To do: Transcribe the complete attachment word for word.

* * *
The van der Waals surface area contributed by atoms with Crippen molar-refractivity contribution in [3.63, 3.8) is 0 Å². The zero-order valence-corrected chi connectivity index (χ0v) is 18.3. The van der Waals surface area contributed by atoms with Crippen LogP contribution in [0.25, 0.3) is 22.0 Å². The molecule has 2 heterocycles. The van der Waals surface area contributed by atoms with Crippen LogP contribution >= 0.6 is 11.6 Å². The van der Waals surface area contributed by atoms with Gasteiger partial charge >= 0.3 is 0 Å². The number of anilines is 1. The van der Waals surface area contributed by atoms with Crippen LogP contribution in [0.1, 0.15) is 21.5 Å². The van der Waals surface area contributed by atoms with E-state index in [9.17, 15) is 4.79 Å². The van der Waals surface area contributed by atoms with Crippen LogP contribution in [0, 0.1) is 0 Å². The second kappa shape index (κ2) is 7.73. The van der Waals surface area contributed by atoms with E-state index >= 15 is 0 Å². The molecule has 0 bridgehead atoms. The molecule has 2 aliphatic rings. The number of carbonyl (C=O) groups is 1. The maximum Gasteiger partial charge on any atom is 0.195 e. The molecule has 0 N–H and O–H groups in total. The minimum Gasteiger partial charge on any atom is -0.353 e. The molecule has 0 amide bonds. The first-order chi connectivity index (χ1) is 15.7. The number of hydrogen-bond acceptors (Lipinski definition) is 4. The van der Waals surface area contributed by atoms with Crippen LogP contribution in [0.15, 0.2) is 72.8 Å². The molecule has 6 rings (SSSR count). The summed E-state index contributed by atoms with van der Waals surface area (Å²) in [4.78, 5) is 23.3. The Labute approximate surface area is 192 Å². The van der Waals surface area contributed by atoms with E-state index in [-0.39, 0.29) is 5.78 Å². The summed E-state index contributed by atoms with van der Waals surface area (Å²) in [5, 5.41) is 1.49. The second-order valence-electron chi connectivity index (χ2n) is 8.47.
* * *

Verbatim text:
The van der Waals surface area contributed by atoms with Crippen molar-refractivity contribution in [3.63, 3.8) is 0 Å². The zero-order valence-corrected chi connectivity index (χ0v) is 18.3. The van der Waals surface area contributed by atoms with Crippen LogP contribution in [0.25, 0.3) is 22.0 Å². The molecule has 2 heterocycles. The van der Waals surface area contributed by atoms with Crippen LogP contribution >= 0.6 is 11.6 Å². The van der Waals surface area contributed by atoms with Gasteiger partial charge >= 0.3 is 0 Å². The number of anilines is 1. The van der Waals surface area contributed by atoms with Crippen LogP contribution in [0.1, 0.15) is 21.5 Å². The van der Waals surface area contributed by atoms with E-state index in [9.17, 15) is 4.79 Å². The van der Waals surface area contributed by atoms with Crippen LogP contribution in [0, 0.1) is 0 Å². The second kappa shape index (κ2) is 7.73. The van der Waals surface area contributed by atoms with E-state index >= 15 is 0 Å². The molecule has 0 bridgehead atoms. The molecule has 2 aliphatic rings. The number of carbonyl (C=O) groups is 1. The maximum Gasteiger partial charge on any atom is 0.195 e. The molecule has 0 N–H and O–H groups in total. The minimum Gasteiger partial charge on any atom is -0.353 e. The molecule has 0 amide bonds. The first-order chi connectivity index (χ1) is 15.7. The number of hydrogen-bond acceptors (Lipinski definition) is 4. The van der Waals surface area contributed by atoms with Crippen LogP contribution in [0.15, 0.2) is 72.8 Å². The molecule has 6 rings (SSSR count). The summed E-state index contributed by atoms with van der Waals surface area (Å²) in [4.78, 5) is 23.3. The Labute approximate surface area is 192 Å². The van der Waals surface area contributed by atoms with E-state index in [-0.39, 0.29) is 5.78 Å². The summed E-state index contributed by atoms with van der Waals surface area (Å²) in [5, 5.41) is 1.49. The second-order valence-electron chi connectivity index (χ2n) is 8.47.